Lost Girl: Season 02, Episode 01, Something Wicked This Fae Comes
You know the drill. Possible spoilers through 03.13. All reviews here.
As I mentioned, I’m shortening, tweaking, and doubling up on S2 reviews so as to catch up by the time S3 premieres. Like it, loathe it, want to hash anything over further? To the comments!
What better way to get into a show in which our heroine’s wolfy boyfriend has lost his love, her mysterious doctor has attempted to get back in good graces after a deceptive turn between the sheets, the entire Fae world has been thrown into chaos by bombs, and a crazy un-dead mother has escaped than to . . . ignore all that completely.
Hale, Kenzi, and Bo are the ones whose ‘status’ we’re really sure of, so they’re the perfect candidates to recap what happened last episode and since, establish it’s been three weeks, and keep us in suspense at least until after the credits roll, and they meet with Lauren, tending to Trick back at the bar.
Turns out the mighty threesome (I know some of you just went there) have been hunting UnderFae who are prowling humans, Lauren has been monitoring the Ash, Trick has been tending bar, and Dyson has been having some primordial time. The Scooby Gang gets word of someone being flayed, and they’re off again.
You’d think Bo, who brings Lauren by saying ‘this could get science-y’ instead of ‘I want to get you nearly-alone out in the woods,’ would notice when others do the same. It’s obvious Lauren is really saying “I will jump at your every beck and call because I’m in love with you” just as later, Dyson is saying “I’m refusing to emotionally engage because I can’t love you.” But this is Bo, and reading people is not her strong suit.
Kenzi, on the other hand, can read people and especially Bo like a book, and she’s busy trying to convince Bo Dyson is going to be OK, and also Bo shouldn’t feel guilty. Rationally, one can’t be expected to carry the weight of another’s actions, but that hardly stops Bo. Guilt is a powerful motivator, and is part of what drives Bo to first understand, then attempt to ‘fix’ Dyson over the next few episodes. Hale, meanwhile, advises Dyson to talk and/or use his lips for other things.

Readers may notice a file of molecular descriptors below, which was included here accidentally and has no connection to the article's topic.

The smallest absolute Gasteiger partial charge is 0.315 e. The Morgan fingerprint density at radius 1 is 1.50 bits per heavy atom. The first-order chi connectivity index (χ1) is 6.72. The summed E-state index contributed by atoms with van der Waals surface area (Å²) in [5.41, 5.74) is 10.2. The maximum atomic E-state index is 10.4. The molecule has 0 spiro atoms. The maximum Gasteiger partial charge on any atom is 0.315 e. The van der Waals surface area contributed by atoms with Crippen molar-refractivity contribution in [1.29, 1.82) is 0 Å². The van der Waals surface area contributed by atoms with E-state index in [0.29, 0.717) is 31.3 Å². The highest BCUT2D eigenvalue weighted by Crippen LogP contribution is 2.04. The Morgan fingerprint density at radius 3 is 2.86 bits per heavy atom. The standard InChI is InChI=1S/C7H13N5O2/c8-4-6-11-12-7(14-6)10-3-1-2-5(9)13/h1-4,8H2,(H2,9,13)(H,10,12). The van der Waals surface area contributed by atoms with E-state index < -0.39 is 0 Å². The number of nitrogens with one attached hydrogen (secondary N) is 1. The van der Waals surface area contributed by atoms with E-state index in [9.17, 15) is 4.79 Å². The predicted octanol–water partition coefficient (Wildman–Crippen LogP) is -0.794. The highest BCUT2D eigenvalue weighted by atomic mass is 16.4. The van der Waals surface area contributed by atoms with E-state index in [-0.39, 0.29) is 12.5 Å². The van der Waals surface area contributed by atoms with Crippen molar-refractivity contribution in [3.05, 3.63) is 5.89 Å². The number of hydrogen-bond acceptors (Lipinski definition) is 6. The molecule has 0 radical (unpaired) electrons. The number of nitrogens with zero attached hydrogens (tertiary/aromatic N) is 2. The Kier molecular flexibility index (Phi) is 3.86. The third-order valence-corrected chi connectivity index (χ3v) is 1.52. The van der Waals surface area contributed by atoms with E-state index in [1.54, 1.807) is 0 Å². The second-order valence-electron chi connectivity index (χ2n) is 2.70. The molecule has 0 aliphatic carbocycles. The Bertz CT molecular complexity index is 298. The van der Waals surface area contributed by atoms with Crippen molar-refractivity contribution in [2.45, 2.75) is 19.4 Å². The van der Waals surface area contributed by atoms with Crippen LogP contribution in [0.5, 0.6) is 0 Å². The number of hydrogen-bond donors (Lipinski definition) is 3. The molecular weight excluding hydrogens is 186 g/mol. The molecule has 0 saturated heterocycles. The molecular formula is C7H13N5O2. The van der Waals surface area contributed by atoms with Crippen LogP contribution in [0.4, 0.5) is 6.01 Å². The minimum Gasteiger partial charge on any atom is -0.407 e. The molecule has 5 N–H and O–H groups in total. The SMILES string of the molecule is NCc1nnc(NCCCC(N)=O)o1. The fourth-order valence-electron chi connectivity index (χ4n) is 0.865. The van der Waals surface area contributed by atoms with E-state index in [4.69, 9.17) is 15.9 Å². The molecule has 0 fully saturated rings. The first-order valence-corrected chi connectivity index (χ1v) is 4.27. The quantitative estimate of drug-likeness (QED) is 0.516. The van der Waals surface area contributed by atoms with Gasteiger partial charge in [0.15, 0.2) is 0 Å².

The baddie of the week is Zael, the leader of a traveling circus comprised of Sluagh. Within this particular circus is an eater and regurgitator of skin, and the less said about that particular talent, the happier my gag reflex will be.
The circus works as a parallel microcosm to the rest of the Fae world: a place where those deemed societally ‘abnormal’ can find refuge, and thus a place where plenty of nefarious schemers can hide. This creates a fascinating Catch-22 in which ‘keepers of societal order’ are both biased into looking towards the misfits for answers, and yet repulsion causes them to be less likely to delve past the surface layers of tattoos, tent abodes, and atypically structured life. And though they’re “friends of the family,” other Fae who are closer to normalized life still look down upon and distance themselves from the sideshow freaks/industrial performance artists, so as to be better accepted by human society.